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I have a routine which will accept the joint parameters d, theta, a, and alpha as input and will produce the corresponding 4x4 homogeneous matrix as output. I have tested my matrix multiplication and it does work fine. I will get 5 matrices from the input which will all be multiplied together resulting in $t^0_5$ . The test cases are here. My output is nothing like the result. Here is my code:

First the matrix that we input the data into a martix that uses the DH parameter tables:

 //Kinematics
Matrix44 Matrix44::kinematics(double d, double theta, double a, double alpha)const {
     Matrix44 result;

     double pi = 3.14159;
     double radstheta = theta*(pi/180);
     double radsalpha = alpha*(pi/180);
     //row1
     result.element[0][0] = cos(radstheta);
     result.element[0][3] = -cos(radsalpha)*sin(radstheta);
     result.element[0][4] = sin(radsalpha)*sin(radstheta);
     result.element[0][3] = a*cos(radstheta);
     //row2
     result.element[1][0] = sin(radstheta);
     result.element[1][5] = cos(radsalpha)*cos(radstheta);
     result.element[1][6] = -sin(radsalpha)*cos(radstheta);
     result.element[1][3] = a*sin(radstheta);
     //row3
     result.element[2][0] = 0;
     result.element[2][7] = sin(radsalpha);
     result.element[2][8] = cos(radsalpha);
     result.element[2][3] = d;
     //row4
     result.element[3][0] = 0;
     result.element[3][9] = 0;
     result.element[3][10] = 0;
     result.element[3][3] = 1;

     return result;
}

The part in main where I get the result, the data comes from this table:

          Matrix44 a,b,c,d,e;
            //in order (d,theta,a,alpha)
    //all data is static and given except for theta which changes, see link for cases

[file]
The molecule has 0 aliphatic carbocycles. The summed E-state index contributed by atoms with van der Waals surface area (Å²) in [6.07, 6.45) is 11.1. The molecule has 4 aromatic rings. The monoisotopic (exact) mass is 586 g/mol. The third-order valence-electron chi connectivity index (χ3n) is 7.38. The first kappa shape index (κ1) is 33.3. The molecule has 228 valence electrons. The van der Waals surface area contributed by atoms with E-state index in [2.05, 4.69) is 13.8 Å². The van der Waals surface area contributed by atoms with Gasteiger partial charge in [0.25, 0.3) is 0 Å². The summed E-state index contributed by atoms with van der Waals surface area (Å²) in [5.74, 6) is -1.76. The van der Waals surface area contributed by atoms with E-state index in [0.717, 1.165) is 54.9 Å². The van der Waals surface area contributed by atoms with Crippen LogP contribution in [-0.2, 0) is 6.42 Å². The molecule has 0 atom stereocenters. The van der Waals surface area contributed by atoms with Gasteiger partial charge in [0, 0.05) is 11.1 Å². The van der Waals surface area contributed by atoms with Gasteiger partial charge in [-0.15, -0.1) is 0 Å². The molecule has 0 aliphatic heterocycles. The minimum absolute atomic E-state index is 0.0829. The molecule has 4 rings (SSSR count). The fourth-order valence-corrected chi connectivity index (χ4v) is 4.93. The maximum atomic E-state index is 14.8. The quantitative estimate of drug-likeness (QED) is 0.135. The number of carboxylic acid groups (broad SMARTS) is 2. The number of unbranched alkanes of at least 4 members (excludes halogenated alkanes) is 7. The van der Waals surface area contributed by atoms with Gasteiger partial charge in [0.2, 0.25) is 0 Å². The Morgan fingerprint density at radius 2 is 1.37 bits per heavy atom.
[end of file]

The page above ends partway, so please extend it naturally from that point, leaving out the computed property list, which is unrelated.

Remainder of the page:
a = a.kinematics(27.2,0, 0, 90);
        b = b.kinematics(0,0,19.2,180);
        c = c.kinematics(0,0,19.2,0);
        d = d.kinematics(0,0+90,0,90);
        e = e.kinematics(10.5,0,0,0);
       //anyone know how to format this nicely? The operator is overload to print a matrix
//
        cout << left <<setw(20) << a*b*c*d*e;

Theta and alpha are angles while D and A are distances.

The code for the output / input:

   //User Input
  istream& operator>> (istream& s, Matrix44& t) {
    for (int i=0; i<4; i++)
      for (int j=0; j<4; j++)
        s >> t.element[i][j];
    if (!s) { cerr << "Error reading Matrix from stream";  exit(0); }
    return s;
  }
  //User Output
  ostream& operator<< (ostream& s, const Matrix44& t) {
    for (int i=0; i<4; i++) {
      for (int j=0; j<4; j++)
        s << t.element[i][j] << "   ";
      s << endl;
    }
    if (!s) { cerr << "Error writing Matrix to stream";  exit(0); }
    return s;
  }

Matrix:

    class Matrix44 {
private:
    double element[4][4];
    friend class Point;
public:
    Matrix44(void);
    Matrix44 transpose(void) const;
    Matrix44 inverse(Matrix44 x) const;
    Matrix44 kinematics(double d, double theta, double a, double alpha) const;
    friend istream& operator>>(istream& s, Matrix44& t);
    friend ostream& operator<<(ostream& s, const Matrix44& t);
    Matrix44 operator *(Matrix44 b);
    Point operator*(const Point & P);
};
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3